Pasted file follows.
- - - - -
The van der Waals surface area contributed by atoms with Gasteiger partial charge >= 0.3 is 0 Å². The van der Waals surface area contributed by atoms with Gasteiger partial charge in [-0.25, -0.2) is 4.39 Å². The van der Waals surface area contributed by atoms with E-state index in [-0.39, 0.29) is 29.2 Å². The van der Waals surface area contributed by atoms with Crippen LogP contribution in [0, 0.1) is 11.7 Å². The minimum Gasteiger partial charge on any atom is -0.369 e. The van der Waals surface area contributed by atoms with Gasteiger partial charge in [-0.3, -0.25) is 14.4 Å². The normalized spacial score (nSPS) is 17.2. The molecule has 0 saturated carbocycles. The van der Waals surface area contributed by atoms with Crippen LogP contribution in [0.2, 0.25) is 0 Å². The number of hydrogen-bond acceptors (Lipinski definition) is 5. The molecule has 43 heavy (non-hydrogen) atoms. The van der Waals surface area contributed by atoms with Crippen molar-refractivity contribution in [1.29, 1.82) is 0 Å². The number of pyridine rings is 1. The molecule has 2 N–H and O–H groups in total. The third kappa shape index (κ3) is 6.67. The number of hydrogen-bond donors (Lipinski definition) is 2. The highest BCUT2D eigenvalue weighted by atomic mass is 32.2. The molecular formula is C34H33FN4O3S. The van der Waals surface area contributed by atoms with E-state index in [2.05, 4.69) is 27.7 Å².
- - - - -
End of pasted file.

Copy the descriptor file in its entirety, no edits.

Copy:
The van der Waals surface area contributed by atoms with Gasteiger partial charge >= 0.3 is 0 Å². The van der Waals surface area contributed by atoms with Gasteiger partial charge in [-0.25, -0.2) is 4.39 Å². The van der Waals surface area contributed by atoms with E-state index in [-0.39, 0.29) is 29.2 Å². The van der Waals surface area contributed by atoms with Crippen LogP contribution in [0, 0.1) is 11.7 Å². The minimum Gasteiger partial charge on any atom is -0.369 e. The van der Waals surface area contributed by atoms with Gasteiger partial charge in [-0.3, -0.25) is 14.4 Å². The normalized spacial score (nSPS) is 17.2. The molecule has 0 saturated carbocycles. The van der Waals surface area contributed by atoms with Crippen LogP contribution in [0.2, 0.25) is 0 Å². The number of hydrogen-bond acceptors (Lipinski definition) is 5. The molecule has 43 heavy (non-hydrogen) atoms. The van der Waals surface area contributed by atoms with Crippen molar-refractivity contribution in [1.29, 1.82) is 0 Å². The number of pyridine rings is 1. The molecule has 2 N–H and O–H groups in total. The third kappa shape index (κ3) is 6.67. The number of hydrogen-bond donors (Lipinski definition) is 2. The highest BCUT2D eigenvalue weighted by atomic mass is 32.2. The molecular formula is C34H33FN4O3S. The van der Waals surface area contributed by atoms with E-state index in [2.05, 4.69) is 27.7 Å².